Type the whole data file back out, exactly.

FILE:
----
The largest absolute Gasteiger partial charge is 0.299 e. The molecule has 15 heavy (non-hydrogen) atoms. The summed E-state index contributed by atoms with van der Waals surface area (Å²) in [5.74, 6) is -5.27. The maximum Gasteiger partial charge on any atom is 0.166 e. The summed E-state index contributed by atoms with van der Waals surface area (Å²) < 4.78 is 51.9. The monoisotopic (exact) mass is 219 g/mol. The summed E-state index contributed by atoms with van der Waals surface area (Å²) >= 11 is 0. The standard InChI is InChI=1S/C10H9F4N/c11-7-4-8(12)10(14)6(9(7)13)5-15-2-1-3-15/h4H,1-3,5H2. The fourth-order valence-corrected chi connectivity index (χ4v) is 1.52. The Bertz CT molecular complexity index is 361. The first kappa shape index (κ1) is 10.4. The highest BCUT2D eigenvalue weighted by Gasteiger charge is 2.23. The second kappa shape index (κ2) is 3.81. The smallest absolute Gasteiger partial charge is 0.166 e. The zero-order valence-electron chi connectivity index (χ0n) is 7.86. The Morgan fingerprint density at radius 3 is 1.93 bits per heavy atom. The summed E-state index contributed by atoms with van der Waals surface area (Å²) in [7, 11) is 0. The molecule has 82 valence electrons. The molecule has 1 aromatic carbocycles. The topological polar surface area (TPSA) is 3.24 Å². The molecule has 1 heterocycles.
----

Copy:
The largest absolute Gasteiger partial charge is 0.299 e. The molecule has 15 heavy (non-hydrogen) atoms. The summed E-state index contributed by atoms with van der Waals surface area (Å²) in [5.74, 6) is -5.27. The maximum Gasteiger partial charge on any atom is 0.166 e. The summed E-state index contributed by atoms with van der Waals surface area (Å²) < 4.78 is 51.9. The monoisotopic (exact) mass is 219 g/mol. The summed E-state index contributed by atoms with van der Waals surface area (Å²) >= 11 is 0. The standard InChI is InChI=1S/C10H9F4N/c11-7-4-8(12)10(14)6(9(7)13)5-15-2-1-3-15/h4H,1-3,5H2. The fourth-order valence-corrected chi connectivity index (χ4v) is 1.52. The Bertz CT molecular complexity index is 361. The first kappa shape index (κ1) is 10.4. The highest BCUT2D eigenvalue weighted by Gasteiger charge is 2.23. The second kappa shape index (κ2) is 3.81. The smallest absolute Gasteiger partial charge is 0.166 e. The zero-order valence-electron chi connectivity index (χ0n) is 7.86. The Morgan fingerprint density at radius 3 is 1.93 bits per heavy atom. The summed E-state index contributed by atoms with van der Waals surface area (Å²) in [7, 11) is 0. The molecule has 82 valence electrons. The molecule has 1 aromatic carbocycles. The topological polar surface area (TPSA) is 3.24 Å². The molecule has 1 heterocycles.